Long before June’s federal election results were in, the outcome seemed inevitable: despite Paul Martin’s best attempts at dragging his heels in calling an election to try and garner more support among voters, he would convene Canada’s first minority government in 25 years.
Clearly, it was not what Martin had hoped for. But for the rest of us, it might not be a bad thing. Although Canada has seen its share of difficulties with minority governments (think of Joe Clark’s short-lived Tory government in 1979), a lot of progressive legislation has come out of a centrist government forced to lean on the left for a little support.
Below, we’ve compared the legacies of Lester B. Pearson’s minority government, which sat for two terms from 1963 to 1968, with Jean Chrétien’s majority reign of power from 1993 to 2003.
Education Pearson created the Canada Student Loans Program in 1964 to make post-secondary education possible for lower-income families, providing eligible students with low-interest loans.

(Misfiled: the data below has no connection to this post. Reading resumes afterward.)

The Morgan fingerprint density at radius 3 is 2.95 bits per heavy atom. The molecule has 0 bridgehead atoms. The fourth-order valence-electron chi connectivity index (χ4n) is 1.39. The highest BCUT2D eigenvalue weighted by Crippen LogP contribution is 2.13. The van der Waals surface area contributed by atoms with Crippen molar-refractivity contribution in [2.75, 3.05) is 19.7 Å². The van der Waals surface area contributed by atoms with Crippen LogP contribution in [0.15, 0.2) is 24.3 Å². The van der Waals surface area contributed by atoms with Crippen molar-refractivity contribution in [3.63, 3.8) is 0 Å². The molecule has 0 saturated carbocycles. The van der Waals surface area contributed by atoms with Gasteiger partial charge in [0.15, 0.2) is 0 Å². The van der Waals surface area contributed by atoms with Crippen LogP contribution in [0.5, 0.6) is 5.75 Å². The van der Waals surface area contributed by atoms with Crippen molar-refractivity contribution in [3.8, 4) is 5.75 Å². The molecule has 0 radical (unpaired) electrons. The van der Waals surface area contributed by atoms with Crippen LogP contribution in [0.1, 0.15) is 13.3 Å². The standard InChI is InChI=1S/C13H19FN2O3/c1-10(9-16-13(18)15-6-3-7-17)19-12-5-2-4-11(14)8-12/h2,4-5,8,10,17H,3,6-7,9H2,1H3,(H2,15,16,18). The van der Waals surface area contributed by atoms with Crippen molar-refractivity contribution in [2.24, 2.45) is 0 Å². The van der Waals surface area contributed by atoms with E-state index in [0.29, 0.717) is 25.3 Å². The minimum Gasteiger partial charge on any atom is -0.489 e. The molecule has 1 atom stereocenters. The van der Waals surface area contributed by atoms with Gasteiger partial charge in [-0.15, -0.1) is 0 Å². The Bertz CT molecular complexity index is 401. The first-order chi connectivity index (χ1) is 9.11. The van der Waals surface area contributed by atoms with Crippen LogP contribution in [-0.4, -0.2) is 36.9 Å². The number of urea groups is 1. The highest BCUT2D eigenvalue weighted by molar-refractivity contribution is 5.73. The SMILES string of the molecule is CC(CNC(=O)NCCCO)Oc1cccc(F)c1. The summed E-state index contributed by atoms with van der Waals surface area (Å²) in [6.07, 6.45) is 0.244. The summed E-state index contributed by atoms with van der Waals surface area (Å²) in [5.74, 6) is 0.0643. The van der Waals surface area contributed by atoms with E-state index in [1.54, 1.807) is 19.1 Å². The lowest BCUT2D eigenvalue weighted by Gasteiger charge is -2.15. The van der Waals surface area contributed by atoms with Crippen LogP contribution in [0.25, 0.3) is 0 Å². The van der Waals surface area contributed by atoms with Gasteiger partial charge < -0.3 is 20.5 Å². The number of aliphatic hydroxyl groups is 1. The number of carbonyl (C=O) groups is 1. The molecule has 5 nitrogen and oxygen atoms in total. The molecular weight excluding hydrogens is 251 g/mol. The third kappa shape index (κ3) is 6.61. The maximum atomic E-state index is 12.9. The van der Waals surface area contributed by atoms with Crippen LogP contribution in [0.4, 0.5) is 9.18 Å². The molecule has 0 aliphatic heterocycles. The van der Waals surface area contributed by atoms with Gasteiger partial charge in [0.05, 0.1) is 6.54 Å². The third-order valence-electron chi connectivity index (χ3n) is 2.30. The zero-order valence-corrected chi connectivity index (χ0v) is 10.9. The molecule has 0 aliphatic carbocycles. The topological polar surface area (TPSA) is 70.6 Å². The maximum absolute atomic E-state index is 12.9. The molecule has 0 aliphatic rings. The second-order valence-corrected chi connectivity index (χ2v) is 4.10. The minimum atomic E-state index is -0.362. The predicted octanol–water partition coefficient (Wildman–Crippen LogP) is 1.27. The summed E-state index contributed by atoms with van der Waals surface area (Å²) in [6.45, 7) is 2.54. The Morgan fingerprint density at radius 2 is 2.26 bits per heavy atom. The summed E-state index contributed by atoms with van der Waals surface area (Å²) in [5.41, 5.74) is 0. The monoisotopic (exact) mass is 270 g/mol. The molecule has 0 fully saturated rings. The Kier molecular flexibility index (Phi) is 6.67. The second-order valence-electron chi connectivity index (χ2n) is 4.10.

Chrétien cut $4 billion from federal funding for social services, including education. Thanks to Chrétien’s changes, the National Student Loan Service Centre, banks and even the government itself will now report delinquent grads to private debt collectors and take legal action if they default on their loans.
Medicare Pearson introduced universal medicare in 1968, due in no small part to the urging of Tommy Douglas and the New Democratic Party.
Chrétien was soft on two-tier health care, allowing private MRI, CT, orthopedic and ophthalmology clinics to grow across Canada.
Military Pearson resisted US pressure to participate in the Vietnam War and spoke out against the bombing campaign, angering then-president Lyndon Johnson.
Chrétien ordered troops to join the coalition to fight in Afghanistan immediately after September 11. Operation Apollo brought soldiers, patrols, frigates and other military equipment to the war against terrorism in the Middle East.